Israel authorized a plan to build an energy storage network in urban areas that will generate off-peak electricity and provide “kosher” electricity for ultra-Orthodox Jews keeping the Sabbath.
Globally, there is a growing need for stored energy as a way to utilise solar power at night and to support the transition to electricity-powered transportation.
In Israel, with a new government that has strong religious representation, there is an added interest for ultra-Orthodox communities that strictly observe Jewish law, including restrictions on electricity use on Saturdays, the Jewish Sabbath.
Observant Jews do not turn on electric appliances on Saturdays, though systems like air conditioners or water heaters can be turned on beforehand and run throughout the day.
In some neighbourhoods generators are activated ahead of time and provide electricity for the day, which is expensive, polluting and can be dangerous, Israel’s energy ministry says.
“Storing electrical energy will be one way to allow the expansion of electricity production from renewable energies,” said the ministry. “At the same time, in Israel there are populations interested in consuming ‘kosher electricity’ that was not generated on Sabbath.”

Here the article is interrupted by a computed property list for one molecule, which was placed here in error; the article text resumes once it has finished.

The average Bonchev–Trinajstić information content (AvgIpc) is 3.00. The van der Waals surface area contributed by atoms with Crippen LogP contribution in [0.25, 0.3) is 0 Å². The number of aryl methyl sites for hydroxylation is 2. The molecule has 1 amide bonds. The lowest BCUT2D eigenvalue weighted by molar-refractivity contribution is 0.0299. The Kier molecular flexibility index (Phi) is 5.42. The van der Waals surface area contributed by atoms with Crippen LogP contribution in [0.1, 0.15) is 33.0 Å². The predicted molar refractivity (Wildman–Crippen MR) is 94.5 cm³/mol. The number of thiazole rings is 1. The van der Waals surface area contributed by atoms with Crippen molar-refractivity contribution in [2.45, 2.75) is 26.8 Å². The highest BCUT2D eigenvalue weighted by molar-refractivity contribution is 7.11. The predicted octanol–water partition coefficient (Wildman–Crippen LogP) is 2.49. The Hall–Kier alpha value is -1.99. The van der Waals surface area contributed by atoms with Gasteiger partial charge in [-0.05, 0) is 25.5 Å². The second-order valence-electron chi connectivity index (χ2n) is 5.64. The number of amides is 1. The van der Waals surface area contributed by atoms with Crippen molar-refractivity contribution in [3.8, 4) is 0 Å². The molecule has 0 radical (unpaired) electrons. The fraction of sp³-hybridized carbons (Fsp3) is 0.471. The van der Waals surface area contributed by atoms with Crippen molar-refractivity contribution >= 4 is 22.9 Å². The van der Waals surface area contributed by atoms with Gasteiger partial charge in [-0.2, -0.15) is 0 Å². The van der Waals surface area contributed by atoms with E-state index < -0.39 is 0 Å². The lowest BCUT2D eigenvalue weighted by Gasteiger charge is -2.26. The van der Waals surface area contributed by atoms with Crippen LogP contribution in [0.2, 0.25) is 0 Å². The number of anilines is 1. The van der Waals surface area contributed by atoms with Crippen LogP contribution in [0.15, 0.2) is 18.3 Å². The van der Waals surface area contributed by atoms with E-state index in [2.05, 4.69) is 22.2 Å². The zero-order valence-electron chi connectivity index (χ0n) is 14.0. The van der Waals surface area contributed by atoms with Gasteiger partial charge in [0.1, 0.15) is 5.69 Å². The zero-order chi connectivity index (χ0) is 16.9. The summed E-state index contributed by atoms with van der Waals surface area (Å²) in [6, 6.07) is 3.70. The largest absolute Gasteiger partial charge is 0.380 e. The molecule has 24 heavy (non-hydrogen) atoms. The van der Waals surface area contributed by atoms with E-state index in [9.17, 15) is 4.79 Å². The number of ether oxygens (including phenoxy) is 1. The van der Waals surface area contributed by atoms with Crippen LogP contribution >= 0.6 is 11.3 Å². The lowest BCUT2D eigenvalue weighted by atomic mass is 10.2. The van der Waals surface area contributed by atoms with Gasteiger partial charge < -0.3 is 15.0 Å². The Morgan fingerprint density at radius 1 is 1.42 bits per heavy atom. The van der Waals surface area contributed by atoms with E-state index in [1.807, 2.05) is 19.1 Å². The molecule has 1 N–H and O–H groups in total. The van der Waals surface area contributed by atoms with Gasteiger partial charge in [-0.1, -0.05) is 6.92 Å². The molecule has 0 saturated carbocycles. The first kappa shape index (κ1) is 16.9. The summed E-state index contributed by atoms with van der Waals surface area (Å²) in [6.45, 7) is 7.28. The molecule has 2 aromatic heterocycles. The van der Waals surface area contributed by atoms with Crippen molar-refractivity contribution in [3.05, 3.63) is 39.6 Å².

The government approved a pilot – a 24-megawatt battery facility – to store excess power from peak production times that will be drawn on by some 3,000 households in the city of Bnei Barak, an ultra-Orthodox enclave in central Israel.
It will be built by state-owned Israel Electric Corp for up to 120 million shekels ($33 million) and privatised after three years. If successful, hundreds of megawatts in storage facilities will be built nationwide, the ministry said, without giving a timeframe.